Every wondered how invisible hearing aids work? We’re here to tell you. A relatively new tool in the hearing aid industry, invisible hearing aids – also known as IIC, or invisible in canal hearing aids – are designed to rest in the second bend of the ear canal where no one can see them. They are suitable for people with mild to moderate hearing loss. Not as visible as more traditional hearing aids, they can be tailor-made to suit individual needs and are designed to help you hear better in a number of different settings. The real attraction is of course it can do this without anyone knowing you’re wearing them.
Benefits and Limitations
While the benefits of this style of hearing aids include the fact that they can be custom-fit to your ear. In addition, they are the most discreet aid available on the market. It’s worth considering that the small size does mean they may not be suitable for anyone with dexterity issues, and the small batteries mean that they do need changing more frequently.
A device that has become more popular in recent years because its subtlety helps to provide a discreet way to help people with hearing loss, invisible hearing aids can be beneficial to people of all ages who suffer from mild to moderate hearing loss. However, it’s important to take into account that the severity of a person’s hearing condition will largely affect which device will be most suitable.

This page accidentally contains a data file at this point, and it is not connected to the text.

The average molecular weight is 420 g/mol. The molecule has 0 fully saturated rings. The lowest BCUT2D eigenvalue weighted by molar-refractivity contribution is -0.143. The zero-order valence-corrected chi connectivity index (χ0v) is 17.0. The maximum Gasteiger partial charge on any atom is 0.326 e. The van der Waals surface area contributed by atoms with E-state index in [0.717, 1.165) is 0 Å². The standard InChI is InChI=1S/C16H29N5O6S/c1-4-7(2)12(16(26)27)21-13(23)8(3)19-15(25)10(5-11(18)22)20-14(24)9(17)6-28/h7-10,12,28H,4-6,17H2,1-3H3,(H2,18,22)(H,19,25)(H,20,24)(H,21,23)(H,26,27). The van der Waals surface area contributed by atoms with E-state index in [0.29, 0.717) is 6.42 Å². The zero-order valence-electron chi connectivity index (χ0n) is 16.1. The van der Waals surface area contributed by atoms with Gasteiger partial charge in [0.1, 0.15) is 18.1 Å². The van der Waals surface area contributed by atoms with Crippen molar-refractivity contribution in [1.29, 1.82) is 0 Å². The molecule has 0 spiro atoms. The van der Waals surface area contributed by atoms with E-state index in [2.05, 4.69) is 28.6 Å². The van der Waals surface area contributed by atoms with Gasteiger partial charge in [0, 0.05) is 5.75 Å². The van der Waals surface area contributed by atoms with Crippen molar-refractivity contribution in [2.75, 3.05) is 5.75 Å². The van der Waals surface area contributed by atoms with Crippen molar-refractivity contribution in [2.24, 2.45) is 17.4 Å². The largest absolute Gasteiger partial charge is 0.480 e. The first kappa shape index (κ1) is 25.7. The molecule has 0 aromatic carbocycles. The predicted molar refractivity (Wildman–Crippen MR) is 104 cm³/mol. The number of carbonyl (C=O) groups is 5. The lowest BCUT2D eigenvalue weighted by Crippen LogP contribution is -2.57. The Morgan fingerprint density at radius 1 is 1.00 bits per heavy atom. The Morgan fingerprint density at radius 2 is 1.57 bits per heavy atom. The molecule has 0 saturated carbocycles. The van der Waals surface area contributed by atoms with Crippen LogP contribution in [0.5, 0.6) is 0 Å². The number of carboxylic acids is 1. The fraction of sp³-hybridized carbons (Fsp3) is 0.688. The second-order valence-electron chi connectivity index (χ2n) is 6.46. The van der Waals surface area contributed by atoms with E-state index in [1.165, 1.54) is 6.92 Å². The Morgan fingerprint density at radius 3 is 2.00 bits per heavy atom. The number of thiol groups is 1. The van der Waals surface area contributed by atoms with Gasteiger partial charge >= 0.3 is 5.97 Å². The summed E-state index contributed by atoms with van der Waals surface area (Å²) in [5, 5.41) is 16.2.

Factors to Consider When Choosing Invisible Hearing Aids
If you’re considering buying one of these hearing aids, the clearest benefit is that they’ve been designed to be as inconspicuous as possible. As a result they’re far less noticeable than anything else on the market. However invisible hearing aids often lack the features and the sound quality that the more traditional devices might have.
And while they can be a great option for those with less severe hearing conditions, there are a number of limitations. The tiny size of the device means that more sophisticated noise-reducing technology cannot be fit into the hearing device. This means the ability to hear better in background noise situations may be reduced compared to a more traditional hearing aid.
Additionally, if you have normal to near normal low-frequency hearing, blocking up your entire ear canal with an in-the-ear hearing aid can make your own voice sound unnatural and ‘echoey’. This phenomenon is what Audiologists call “occlusion”. Its one of the main reasons a lot of people reject custom made hearing aids that fit entirely in the canal. Also, anyone with dexterity issues such as arthritis may find it difficult to use invisible hearing aids, due to their small size. And finally, because they sit in your ear, they are much more likely to get blocked up and have maintenance problems affecting their long-term function.
As with all medical issues, it’s important to contact a professional to discuss the best remedy for your specific hearing condition and to find out which hearing aids are right for you.